Domain-Driven Design (DDD) has garnered attention within modern software architecture for the past seventeen years, and for good reason. Focusing your design around business problems makes sense. But many organizations make a simple mistake in adopting DDD: making assumptions about the right business problem to focus on. Below, we look at the importance of business process management as the foundation for good design, and dig deeper into one recommended technique for your process management.
Defining Domain-Driven Design
Traditionally, software architecture involved small groups of senior developers meeting with an analyst, trying to understand what the business problem was, and then diving deep into the technology to try and solve that problem. This approach was overly focused and reliant on the technology at hand, often resulting in the implementation of an idealist architecture that wasn’t flexible enough to solve problems. To borrow from Abraham Maslow’s analogy, if the only tool you have is a hammer, everything looks like a nail.
Enter DDD, first introduced in Eric Evan’s book Domain-Driven Design: Tackling Complexity in the Heart of Software. DDD proposes that we focus more on the business (aka the domain) and business problems, with some proponents arguing that the architecture should be subordinate to those things. At its core, DDD involves collaboration between developers and domain experts–your software’s customers or users–to address problems.
The Challenge: Identifying the Right Problem
DDD can fall short when a similarly collaborative approach isn’t taken to identifying the business problem (or problems) to focus on. Sometimes, teams employ this modern approach to design only to discover in the end that the issue they’ve solved for was not the organization’s most critical problem.
To address this challenge head on and create a strong foundation for DDD, understanding your overall, cross-silo business process is imperative. Your business process should become the bounded context. Knowing your business process means more than just knowing how someone in the warehouse packs a box. That’s an activity within a larger process–one that starts when a customer hits the checkout button on your website and continues until he or she receives the product. Processes span departments and encompass different areas of the company. Once you understand and map the current process, you can start to identify problems and opportunities to build a better one.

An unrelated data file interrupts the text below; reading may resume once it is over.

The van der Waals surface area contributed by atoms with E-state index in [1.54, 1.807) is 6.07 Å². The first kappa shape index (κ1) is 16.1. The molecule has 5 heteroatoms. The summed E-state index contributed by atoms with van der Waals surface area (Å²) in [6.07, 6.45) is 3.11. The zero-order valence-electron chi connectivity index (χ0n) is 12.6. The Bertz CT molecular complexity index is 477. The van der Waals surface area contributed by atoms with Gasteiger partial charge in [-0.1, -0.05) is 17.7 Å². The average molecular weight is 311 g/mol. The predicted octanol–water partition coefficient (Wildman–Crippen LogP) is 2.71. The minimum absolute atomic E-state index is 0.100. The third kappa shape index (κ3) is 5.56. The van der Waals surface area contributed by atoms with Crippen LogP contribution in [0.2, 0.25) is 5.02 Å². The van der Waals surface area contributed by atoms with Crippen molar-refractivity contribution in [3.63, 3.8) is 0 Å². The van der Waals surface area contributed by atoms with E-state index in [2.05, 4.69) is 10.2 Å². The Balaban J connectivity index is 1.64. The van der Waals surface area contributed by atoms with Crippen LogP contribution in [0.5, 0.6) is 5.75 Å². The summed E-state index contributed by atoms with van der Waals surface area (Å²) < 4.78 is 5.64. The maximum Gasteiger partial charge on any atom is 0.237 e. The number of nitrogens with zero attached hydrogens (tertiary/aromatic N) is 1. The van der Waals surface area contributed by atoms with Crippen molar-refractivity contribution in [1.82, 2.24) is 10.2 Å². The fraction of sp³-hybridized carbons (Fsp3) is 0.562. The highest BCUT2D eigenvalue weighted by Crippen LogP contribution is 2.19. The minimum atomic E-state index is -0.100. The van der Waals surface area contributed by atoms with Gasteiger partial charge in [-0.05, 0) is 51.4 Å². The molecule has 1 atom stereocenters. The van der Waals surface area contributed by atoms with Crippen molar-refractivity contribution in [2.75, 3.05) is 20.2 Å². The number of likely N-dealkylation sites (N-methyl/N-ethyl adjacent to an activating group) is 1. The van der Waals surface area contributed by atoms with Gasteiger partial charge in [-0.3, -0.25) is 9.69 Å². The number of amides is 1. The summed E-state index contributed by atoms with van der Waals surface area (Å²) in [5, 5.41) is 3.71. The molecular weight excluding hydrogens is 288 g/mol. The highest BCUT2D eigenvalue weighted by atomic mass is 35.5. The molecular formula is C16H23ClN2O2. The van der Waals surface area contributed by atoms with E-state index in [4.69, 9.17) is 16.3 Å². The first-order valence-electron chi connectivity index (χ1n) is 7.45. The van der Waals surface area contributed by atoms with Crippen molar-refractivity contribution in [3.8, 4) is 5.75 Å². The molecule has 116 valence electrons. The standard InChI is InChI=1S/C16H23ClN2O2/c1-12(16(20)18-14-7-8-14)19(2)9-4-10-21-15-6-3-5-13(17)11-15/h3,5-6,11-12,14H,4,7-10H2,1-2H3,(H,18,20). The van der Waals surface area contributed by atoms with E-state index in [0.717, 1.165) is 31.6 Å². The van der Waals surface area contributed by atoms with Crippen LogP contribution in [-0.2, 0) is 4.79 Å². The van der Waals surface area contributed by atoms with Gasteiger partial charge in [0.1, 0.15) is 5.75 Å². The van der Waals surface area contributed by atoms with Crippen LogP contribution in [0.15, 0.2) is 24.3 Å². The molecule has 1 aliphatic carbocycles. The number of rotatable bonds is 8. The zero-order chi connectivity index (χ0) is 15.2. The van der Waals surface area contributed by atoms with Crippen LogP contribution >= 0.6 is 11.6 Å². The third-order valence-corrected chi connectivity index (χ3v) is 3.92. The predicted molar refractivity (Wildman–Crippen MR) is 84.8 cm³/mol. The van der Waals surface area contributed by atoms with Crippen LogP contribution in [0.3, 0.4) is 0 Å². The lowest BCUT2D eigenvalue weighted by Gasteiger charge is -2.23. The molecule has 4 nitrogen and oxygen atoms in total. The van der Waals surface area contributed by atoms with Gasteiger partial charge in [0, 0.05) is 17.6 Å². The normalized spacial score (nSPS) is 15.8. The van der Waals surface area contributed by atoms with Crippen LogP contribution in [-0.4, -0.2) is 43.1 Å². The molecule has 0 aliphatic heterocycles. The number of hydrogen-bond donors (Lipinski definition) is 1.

Enter Brandolini’s Event Storming Technique
How can a modern organization go about understanding its own process? Event Storming is a highly-creative, highly-visual technique for business process management that leverages cross-department collaboration to do exactly that. Plus, it’s holistic approach and principles of collaboration make it a good fit and foundation for Domain-Driven Design.
The Event Storming method, championed by Alberto Brandolini, is focused on first identifying the business process, and then building the architecture around it. Process is always at the center of the world in Event Storming, and everything hangs off of it. In Event Storming, you bring specialists from different areas together to ask why things happen, how to know they happened, how to test them, and what happens if they don’t go as intended. These are your events. You’ll hang these on the process model you’ve put on the wall and make them part of your visual map.
If you read Brandolini’s work on Event Storming and how it’s morphed over the years, you’ll see that it’s begun to blend the ideas of multiple tools into one. It involves user personas as with story-boarding, early identification of key tests from test-driven development, and all of this from a facilitated session similar to process discovery.All of these ideas are important for building modern software and microservices. They succeed not because they help us to create better code, but because they do an excellent job of providing information for teams. Together, Event Storming and Domain-Driven Design can give your entire team and third-party partners the context they need to effectively design and build a solution that will solve the business problems at hand. Starting with business process management and a shared understanding of how the business works ensures you’re focused on the right problems from the beginning.